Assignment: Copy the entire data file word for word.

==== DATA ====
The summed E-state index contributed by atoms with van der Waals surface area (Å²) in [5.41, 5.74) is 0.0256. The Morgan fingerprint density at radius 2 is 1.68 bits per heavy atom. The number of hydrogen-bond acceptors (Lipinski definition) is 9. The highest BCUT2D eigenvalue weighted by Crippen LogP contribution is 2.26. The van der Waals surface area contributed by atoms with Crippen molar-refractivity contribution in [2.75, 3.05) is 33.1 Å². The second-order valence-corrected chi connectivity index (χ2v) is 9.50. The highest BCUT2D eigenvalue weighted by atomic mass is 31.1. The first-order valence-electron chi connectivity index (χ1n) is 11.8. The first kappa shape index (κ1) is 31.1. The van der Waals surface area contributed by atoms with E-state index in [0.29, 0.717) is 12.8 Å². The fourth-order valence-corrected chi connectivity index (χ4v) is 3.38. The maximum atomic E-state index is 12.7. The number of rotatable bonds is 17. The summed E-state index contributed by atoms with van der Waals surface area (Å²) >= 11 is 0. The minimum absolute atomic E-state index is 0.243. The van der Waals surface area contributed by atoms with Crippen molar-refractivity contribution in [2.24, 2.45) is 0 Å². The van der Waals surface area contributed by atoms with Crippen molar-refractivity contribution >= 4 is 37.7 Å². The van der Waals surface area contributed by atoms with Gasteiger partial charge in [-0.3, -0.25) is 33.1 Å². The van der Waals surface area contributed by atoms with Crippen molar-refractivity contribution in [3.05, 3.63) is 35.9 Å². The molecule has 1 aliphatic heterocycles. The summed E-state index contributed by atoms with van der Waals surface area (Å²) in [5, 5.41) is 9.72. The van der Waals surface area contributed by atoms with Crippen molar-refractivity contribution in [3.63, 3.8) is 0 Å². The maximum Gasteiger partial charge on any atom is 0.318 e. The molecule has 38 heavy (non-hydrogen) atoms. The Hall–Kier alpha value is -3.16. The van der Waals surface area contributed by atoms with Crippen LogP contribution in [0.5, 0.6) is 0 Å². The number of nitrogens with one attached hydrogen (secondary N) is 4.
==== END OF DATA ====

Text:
The summed E-state index contributed by atoms with van der Waals surface area (Å²) in [5.41, 5.74) is 0.0256. The Morgan fingerprint density at radius 2 is 1.68 bits per heavy atom. The number of hydrogen-bond acceptors (Lipinski definition) is 9. The highest BCUT2D eigenvalue weighted by Crippen LogP contribution is 2.26. The van der Waals surface area contributed by atoms with Crippen molar-refractivity contribution in [2.75, 3.05) is 33.1 Å². The second-order valence-corrected chi connectivity index (χ2v) is 9.50. The highest BCUT2D eigenvalue weighted by atomic mass is 31.1. The first-order valence-electron chi connectivity index (χ1n) is 11.8. The first kappa shape index (κ1) is 31.1. The van der Waals surface area contributed by atoms with E-state index in [0.29, 0.717) is 12.8 Å². The fourth-order valence-corrected chi connectivity index (χ4v) is 3.38. The maximum atomic E-state index is 12.7. The number of rotatable bonds is 17. The summed E-state index contributed by atoms with van der Waals surface area (Å²) >= 11 is 0. The minimum absolute atomic E-state index is 0.243. The van der Waals surface area contributed by atoms with Crippen molar-refractivity contribution in [2.24, 2.45) is 0 Å². The van der Waals surface area contributed by atoms with Crippen molar-refractivity contribution >= 4 is 37.7 Å². The van der Waals surface area contributed by atoms with Gasteiger partial charge in [-0.3, -0.25) is 33.1 Å². The van der Waals surface area contributed by atoms with Crippen molar-refractivity contribution in [3.05, 3.63) is 35.9 Å². The molecule has 1 aliphatic heterocycles. The summed E-state index contributed by atoms with van der Waals surface area (Å²) in [5, 5.41) is 9.72. The van der Waals surface area contributed by atoms with Crippen molar-refractivity contribution in [3.63, 3.8) is 0 Å². The maximum Gasteiger partial charge on any atom is 0.318 e. The molecule has 38 heavy (non-hydrogen) atoms. The Hall–Kier alpha value is -3.16. The van der Waals surface area contributed by atoms with Crippen LogP contribution in [0.5, 0.6) is 0 Å². The number of nitrogens with one attached hydrogen (secondary N) is 4.